Dr Peter Bailey
Dip. Phys. Ed, Grad. Dip Ed (Health), B Ed, M Ed, EdD
Dr Son Truong
BSC, MA (LEISURE STUDIES), POSTGRAD. CERT (INT'L STUDIES), PHD (PDHPE)
Son is a Lecturer in Health and Physical Education in the School of Education and an early career researcher in the Centre for Educational Research at Western Sydney University. He has extensive experience working with young people in diverse educational settings in majority and minority world contexts. He has managed and provided curriculum consultation on projects focusing on child health and wellbeing, as well as service-learning, with past affiliations including the Canadian International Development Agency (CIDA) and Katimavik, Canada’s leading community service-learning program.
Over the past 10 years Son has led university student service-learning and pre-service teacher placements in Cambodia, China, Taiwan, and Thailand. From 2005 – 2012 he served in various leadership capacities, including in-country project leader, manager, and curriculum advisor with Play Around the World, a three-month cross-cultural service-learning course at the University of Alberta (Canada). His contributions to this practicum were recognised in 2009 as a recipient of the Student Leadership in Internationalization Award from the Canadian Bureau for International Education. Son is currently the Co-Coordinator for the Overseas Professional Experience Program (OPEP) in the School of Education and has recently been successful as Project Leader in gaining a 2016 New Colombo Plan Mobility Grant. His cross-disciplinary research interests converge around issues of children’s wellbeing and environments, as well global education and transformative learning.
Dr Colin Sheringham
BA (LEISURE STUDIES), MSC (HONS), PHD
Colin is the Academic Course Advisor, Postgraduate Interdisciplinary in the School of Business at UWS. His research interest is in the experience economy as described by Pine & Gilmore, exploring the use of service design principles in developing engaging and transformational consumer experiences. In an educational context this includes incorporating experiential learning into the student experience. With over 25 years teaching experience Colin has taught in the area of Hospitality, Gastronomy and Tourism from VET sector labour market programs for the long term unemployed to supervision of PhD’s. He has extensive curriculum development experience ranging from the HSC Hospitality program to UG & PG courses. Here Colin has been a strong advocate of experiential learning and the internationalisation of the student experience. For over 20 years Colin has been actively involved in the designing, planning, staffing and conducting of short-term outbound student international mobility programs as part of the UG Hospitality management program. These international short-term study tours have been conducted in Singapore, Fiji, Samoa, Tonga, New Zealand, Thailand, China and Vietnam. Similar immersive educational tours have conducted in and around Sydney.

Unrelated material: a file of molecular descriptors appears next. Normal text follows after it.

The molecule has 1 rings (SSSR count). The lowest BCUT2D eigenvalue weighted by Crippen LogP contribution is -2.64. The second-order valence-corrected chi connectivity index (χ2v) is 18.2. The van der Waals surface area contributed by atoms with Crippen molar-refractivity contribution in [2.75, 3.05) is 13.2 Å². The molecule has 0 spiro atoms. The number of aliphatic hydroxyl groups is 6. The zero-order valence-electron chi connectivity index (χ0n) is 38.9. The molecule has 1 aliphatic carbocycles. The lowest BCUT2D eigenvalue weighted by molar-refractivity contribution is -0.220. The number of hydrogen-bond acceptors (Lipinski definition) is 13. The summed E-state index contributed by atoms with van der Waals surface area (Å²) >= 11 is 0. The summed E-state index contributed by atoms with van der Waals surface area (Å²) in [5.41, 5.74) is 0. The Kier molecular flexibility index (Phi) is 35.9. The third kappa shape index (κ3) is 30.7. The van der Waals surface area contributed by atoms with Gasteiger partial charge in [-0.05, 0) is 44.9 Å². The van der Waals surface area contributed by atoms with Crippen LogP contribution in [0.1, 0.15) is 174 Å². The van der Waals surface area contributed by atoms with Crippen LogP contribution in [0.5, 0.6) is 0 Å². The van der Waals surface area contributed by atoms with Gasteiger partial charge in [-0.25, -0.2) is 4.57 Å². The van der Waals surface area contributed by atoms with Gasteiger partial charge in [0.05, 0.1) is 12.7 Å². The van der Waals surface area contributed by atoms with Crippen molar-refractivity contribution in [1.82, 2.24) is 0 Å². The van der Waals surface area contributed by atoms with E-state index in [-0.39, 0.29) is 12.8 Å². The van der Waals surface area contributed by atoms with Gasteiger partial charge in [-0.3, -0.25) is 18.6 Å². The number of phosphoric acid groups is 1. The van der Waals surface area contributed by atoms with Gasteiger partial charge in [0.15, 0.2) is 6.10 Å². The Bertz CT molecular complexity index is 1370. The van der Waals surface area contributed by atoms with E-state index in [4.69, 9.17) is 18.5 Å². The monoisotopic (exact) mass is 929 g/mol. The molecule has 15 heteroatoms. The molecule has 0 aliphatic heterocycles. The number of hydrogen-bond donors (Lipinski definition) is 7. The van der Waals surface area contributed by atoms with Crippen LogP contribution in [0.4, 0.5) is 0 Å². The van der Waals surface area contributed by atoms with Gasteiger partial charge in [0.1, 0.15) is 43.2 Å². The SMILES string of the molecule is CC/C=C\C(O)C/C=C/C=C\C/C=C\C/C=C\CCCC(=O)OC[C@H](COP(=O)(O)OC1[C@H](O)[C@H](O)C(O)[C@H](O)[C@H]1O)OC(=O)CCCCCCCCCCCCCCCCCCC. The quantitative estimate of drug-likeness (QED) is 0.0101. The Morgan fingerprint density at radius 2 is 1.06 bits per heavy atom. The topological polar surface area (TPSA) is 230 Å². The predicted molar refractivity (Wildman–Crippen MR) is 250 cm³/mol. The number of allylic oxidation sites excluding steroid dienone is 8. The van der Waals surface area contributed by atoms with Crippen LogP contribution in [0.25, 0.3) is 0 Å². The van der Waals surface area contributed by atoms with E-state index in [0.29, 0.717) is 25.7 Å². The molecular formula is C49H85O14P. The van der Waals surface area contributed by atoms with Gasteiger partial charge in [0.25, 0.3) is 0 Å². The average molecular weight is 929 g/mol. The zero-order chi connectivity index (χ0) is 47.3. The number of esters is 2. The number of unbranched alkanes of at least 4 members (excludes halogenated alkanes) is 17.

In his teaching he is currently using the concept of a “microadventure” to engage students with the theories of Pine and Gilmore to design, plan, undertake and evaluate their own transformational leisure experience. This incorporation of the value of leisure into the student experience was also witnessed with Colin’s involvement as the academic representative on the Blacktown campus student accommodation committee. A focus of the committee was with enriching the experience of on campus living for students.
Dr Benjamin Jones
BA (LEISURE STUDIES), MSC (HONS), PHD
Dr Benjamin T. Jones has taught history and education theory at a number of Australian universities. His areas of expertise include the history of Western thought, Australian social and political history, concepts of citizenship and pedagogical theory. His recent books include Republicanism and Responsible Government (MQUP, 2014) and Project Republic (Black Inc, 2013). Dr Jones has been published in several academic journals and is a regular contributor to The Conversation. He is currently a Research Adjunct at the University of Western Sydney.
Peter is the Project Manager of the EPITOME Project at the University of Western Sydney. He was the Principal of Illawarra Sports High School with the Department of Education and Communities. During this time he lead educational change and managed the educational outcomes of the comprehensive and
sporting students with an emphasis on achieving your personal best. Peter initiated the establishment of iPie (Illawarra Partners in Education) and with a motivated team they combined the resources of three High Schools. This resulted in increased cooperative staff professional development and widened the
curriculum opportunities for the students.Peter’s Doctoral study at the University of Wollongong investigated the impact of the Duke of Edinburgh’s Award on a cohort of students. Peter was a NSW State Committee member of the DofE Program for a number of years as the representative of the Department of Education and Communities. His interest in Outdoor Education as a medium for individual change has promoted the interest in Outbound Mobility to improve students learning opportunities. His own family have been involved in outbound mobility, with his
daughter studying at Boulder University in Colorado and his son studying with the Bell Corporation in Fort Worth, Texas.Peter is very supportive of the need to explore learning outside the individuals comfort zone whilst providing a mentoring framework during this learning.